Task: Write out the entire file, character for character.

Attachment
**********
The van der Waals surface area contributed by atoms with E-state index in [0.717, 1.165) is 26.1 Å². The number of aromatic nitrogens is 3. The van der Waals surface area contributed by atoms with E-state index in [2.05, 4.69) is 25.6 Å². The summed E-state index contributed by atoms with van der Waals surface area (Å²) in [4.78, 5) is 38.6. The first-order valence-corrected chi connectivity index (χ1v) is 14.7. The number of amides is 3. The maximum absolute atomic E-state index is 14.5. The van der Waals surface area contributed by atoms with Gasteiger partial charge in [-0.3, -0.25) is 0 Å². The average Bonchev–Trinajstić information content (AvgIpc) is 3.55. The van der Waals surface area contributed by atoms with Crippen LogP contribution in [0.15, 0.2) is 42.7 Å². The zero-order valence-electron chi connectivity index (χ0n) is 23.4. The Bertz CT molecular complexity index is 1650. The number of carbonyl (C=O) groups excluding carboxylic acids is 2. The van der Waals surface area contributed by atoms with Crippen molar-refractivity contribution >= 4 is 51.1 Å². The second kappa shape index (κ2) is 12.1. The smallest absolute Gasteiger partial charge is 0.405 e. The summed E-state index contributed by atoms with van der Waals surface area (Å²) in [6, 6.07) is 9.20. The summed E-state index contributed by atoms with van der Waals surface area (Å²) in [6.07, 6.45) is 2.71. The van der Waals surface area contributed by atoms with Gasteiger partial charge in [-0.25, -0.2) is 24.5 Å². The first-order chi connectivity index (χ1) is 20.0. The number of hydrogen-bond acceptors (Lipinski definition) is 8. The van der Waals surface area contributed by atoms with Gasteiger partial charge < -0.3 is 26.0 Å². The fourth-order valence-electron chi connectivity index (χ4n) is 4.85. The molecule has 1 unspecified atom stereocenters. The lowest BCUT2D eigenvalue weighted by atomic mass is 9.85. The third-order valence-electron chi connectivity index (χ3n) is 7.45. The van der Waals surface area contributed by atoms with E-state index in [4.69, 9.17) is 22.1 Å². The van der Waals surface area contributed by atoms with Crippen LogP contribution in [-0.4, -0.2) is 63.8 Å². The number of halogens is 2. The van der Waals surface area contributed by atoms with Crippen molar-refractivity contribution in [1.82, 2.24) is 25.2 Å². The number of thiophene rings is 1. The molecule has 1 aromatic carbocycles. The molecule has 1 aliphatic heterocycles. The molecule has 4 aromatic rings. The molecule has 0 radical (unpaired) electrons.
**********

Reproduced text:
The van der Waals surface area contributed by atoms with E-state index in [0.717, 1.165) is 26.1 Å². The number of aromatic nitrogens is 3. The van der Waals surface area contributed by atoms with E-state index in [2.05, 4.69) is 25.6 Å². The summed E-state index contributed by atoms with van der Waals surface area (Å²) in [4.78, 5) is 38.6. The first-order valence-corrected chi connectivity index (χ1v) is 14.7. The number of amides is 3. The maximum absolute atomic E-state index is 14.5. The van der Waals surface area contributed by atoms with Gasteiger partial charge in [-0.3, -0.25) is 0 Å². The average Bonchev–Trinajstić information content (AvgIpc) is 3.55. The van der Waals surface area contributed by atoms with Crippen LogP contribution in [0.15, 0.2) is 42.7 Å². The zero-order valence-electron chi connectivity index (χ0n) is 23.4. The Bertz CT molecular complexity index is 1650. The number of carbonyl (C=O) groups excluding carboxylic acids is 2. The van der Waals surface area contributed by atoms with Crippen molar-refractivity contribution >= 4 is 51.1 Å². The second kappa shape index (κ2) is 12.1. The smallest absolute Gasteiger partial charge is 0.405 e. The summed E-state index contributed by atoms with van der Waals surface area (Å²) in [6, 6.07) is 9.20. The summed E-state index contributed by atoms with van der Waals surface area (Å²) in [6.07, 6.45) is 2.71. The van der Waals surface area contributed by atoms with Gasteiger partial charge in [-0.25, -0.2) is 24.5 Å². The first-order chi connectivity index (χ1) is 20.0. The number of hydrogen-bond acceptors (Lipinski definition) is 8. The van der Waals surface area contributed by atoms with Gasteiger partial charge < -0.3 is 26.0 Å². The fourth-order valence-electron chi connectivity index (χ4n) is 4.85. The molecule has 1 unspecified atom stereocenters. The lowest BCUT2D eigenvalue weighted by atomic mass is 9.85. The third-order valence-electron chi connectivity index (χ3n) is 7.45. The van der Waals surface area contributed by atoms with E-state index in [4.69, 9.17) is 22.1 Å². The van der Waals surface area contributed by atoms with Crippen LogP contribution in [-0.4, -0.2) is 63.8 Å². The number of halogens is 2. The van der Waals surface area contributed by atoms with Crippen molar-refractivity contribution in [1.82, 2.24) is 25.2 Å². The number of thiophene rings is 1. The molecule has 1 aromatic carbocycles. The molecule has 1 aliphatic heterocycles. The molecule has 4 aromatic rings. The molecule has 0 radical (unpaired) electrons.